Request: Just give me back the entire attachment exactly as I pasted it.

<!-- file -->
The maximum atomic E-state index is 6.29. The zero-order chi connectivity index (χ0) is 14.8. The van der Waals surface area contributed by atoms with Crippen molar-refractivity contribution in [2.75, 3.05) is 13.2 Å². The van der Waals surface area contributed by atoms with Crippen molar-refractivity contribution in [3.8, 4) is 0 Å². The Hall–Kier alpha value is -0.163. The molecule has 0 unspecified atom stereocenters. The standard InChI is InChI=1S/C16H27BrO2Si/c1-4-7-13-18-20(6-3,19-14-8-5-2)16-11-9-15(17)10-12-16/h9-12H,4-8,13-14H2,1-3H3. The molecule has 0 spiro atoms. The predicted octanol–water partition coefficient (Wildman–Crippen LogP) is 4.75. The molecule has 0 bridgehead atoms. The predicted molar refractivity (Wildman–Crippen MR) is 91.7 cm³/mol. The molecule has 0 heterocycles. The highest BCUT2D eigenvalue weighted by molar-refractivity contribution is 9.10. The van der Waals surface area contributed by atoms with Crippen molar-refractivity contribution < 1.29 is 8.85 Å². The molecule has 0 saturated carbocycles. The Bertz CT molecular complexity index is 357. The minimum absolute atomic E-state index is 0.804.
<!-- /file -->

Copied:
The maximum atomic E-state index is 6.29. The zero-order chi connectivity index (χ0) is 14.8. The van der Waals surface area contributed by atoms with Crippen molar-refractivity contribution in [2.75, 3.05) is 13.2 Å². The van der Waals surface area contributed by atoms with Crippen molar-refractivity contribution in [3.8, 4) is 0 Å². The Hall–Kier alpha value is -0.163. The molecule has 0 unspecified atom stereocenters. The standard InChI is InChI=1S/C16H27BrO2Si/c1-4-7-13-18-20(6-3,19-14-8-5-2)16-11-9-15(17)10-12-16/h9-12H,4-8,13-14H2,1-3H3. The molecule has 0 spiro atoms. The predicted octanol–water partition coefficient (Wildman–Crippen LogP) is 4.75. The molecule has 0 bridgehead atoms. The predicted molar refractivity (Wildman–Crippen MR) is 91.7 cm³/mol. The molecule has 0 heterocycles. The highest BCUT2D eigenvalue weighted by molar-refractivity contribution is 9.10. The van der Waals surface area contributed by atoms with Crippen molar-refractivity contribution < 1.29 is 8.85 Å². The molecule has 0 saturated carbocycles. The Bertz CT molecular complexity index is 357. The minimum absolute atomic E-state index is 0.804.